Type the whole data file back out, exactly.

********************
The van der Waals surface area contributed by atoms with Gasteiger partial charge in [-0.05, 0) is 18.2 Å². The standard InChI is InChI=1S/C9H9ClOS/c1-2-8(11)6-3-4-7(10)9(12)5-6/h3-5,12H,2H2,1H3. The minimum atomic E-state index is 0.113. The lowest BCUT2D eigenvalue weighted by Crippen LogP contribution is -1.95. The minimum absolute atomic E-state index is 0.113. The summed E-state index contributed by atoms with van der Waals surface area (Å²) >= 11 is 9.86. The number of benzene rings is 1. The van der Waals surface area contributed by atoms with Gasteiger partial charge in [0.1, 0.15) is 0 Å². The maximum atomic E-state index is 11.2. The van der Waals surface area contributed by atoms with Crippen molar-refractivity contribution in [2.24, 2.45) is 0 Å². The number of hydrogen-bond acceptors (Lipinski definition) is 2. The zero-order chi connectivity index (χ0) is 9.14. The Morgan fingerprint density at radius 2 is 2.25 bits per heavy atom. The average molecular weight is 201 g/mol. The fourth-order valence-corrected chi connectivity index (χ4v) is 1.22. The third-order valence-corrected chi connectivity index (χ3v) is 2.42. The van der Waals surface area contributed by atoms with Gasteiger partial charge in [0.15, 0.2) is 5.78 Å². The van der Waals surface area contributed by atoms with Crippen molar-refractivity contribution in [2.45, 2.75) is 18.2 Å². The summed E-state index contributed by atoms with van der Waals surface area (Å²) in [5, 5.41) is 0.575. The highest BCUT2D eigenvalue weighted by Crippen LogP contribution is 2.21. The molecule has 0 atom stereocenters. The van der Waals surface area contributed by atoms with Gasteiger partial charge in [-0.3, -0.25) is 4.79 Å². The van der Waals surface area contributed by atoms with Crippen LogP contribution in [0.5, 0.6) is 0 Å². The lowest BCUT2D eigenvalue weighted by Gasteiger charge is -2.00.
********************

The van der Waals surface area contributed by atoms with Gasteiger partial charge in [-0.05, 0) is 18.2 Å². The standard InChI is InChI=1S/C9H9ClOS/c1-2-8(11)6-3-4-7(10)9(12)5-6/h3-5,12H,2H2,1H3. The minimum atomic E-state index is 0.113. The lowest BCUT2D eigenvalue weighted by Crippen LogP contribution is -1.95. The minimum absolute atomic E-state index is 0.113. The summed E-state index contributed by atoms with van der Waals surface area (Å²) >= 11 is 9.86. The number of benzene rings is 1. The van der Waals surface area contributed by atoms with Gasteiger partial charge in [0.1, 0.15) is 0 Å². The maximum atomic E-state index is 11.2. The van der Waals surface area contributed by atoms with Crippen molar-refractivity contribution in [2.24, 2.45) is 0 Å². The number of hydrogen-bond acceptors (Lipinski definition) is 2. The zero-order chi connectivity index (χ0) is 9.14. The Morgan fingerprint density at radius 2 is 2.25 bits per heavy atom. The average molecular weight is 201 g/mol. The fourth-order valence-corrected chi connectivity index (χ4v) is 1.22. The third-order valence-corrected chi connectivity index (χ3v) is 2.42. The van der Waals surface area contributed by atoms with Gasteiger partial charge in [0.15, 0.2) is 5.78 Å². The van der Waals surface area contributed by atoms with Crippen molar-refractivity contribution in [2.45, 2.75) is 18.2 Å². The summed E-state index contributed by atoms with van der Waals surface area (Å²) in [5, 5.41) is 0.575. The highest BCUT2D eigenvalue weighted by Crippen LogP contribution is 2.21. The molecule has 0 atom stereocenters. The van der Waals surface area contributed by atoms with Gasteiger partial charge in [-0.3, -0.25) is 4.79 Å². The van der Waals surface area contributed by atoms with Crippen LogP contribution in [0.5, 0.6) is 0 Å². The lowest BCUT2D eigenvalue weighted by Gasteiger charge is -2.00.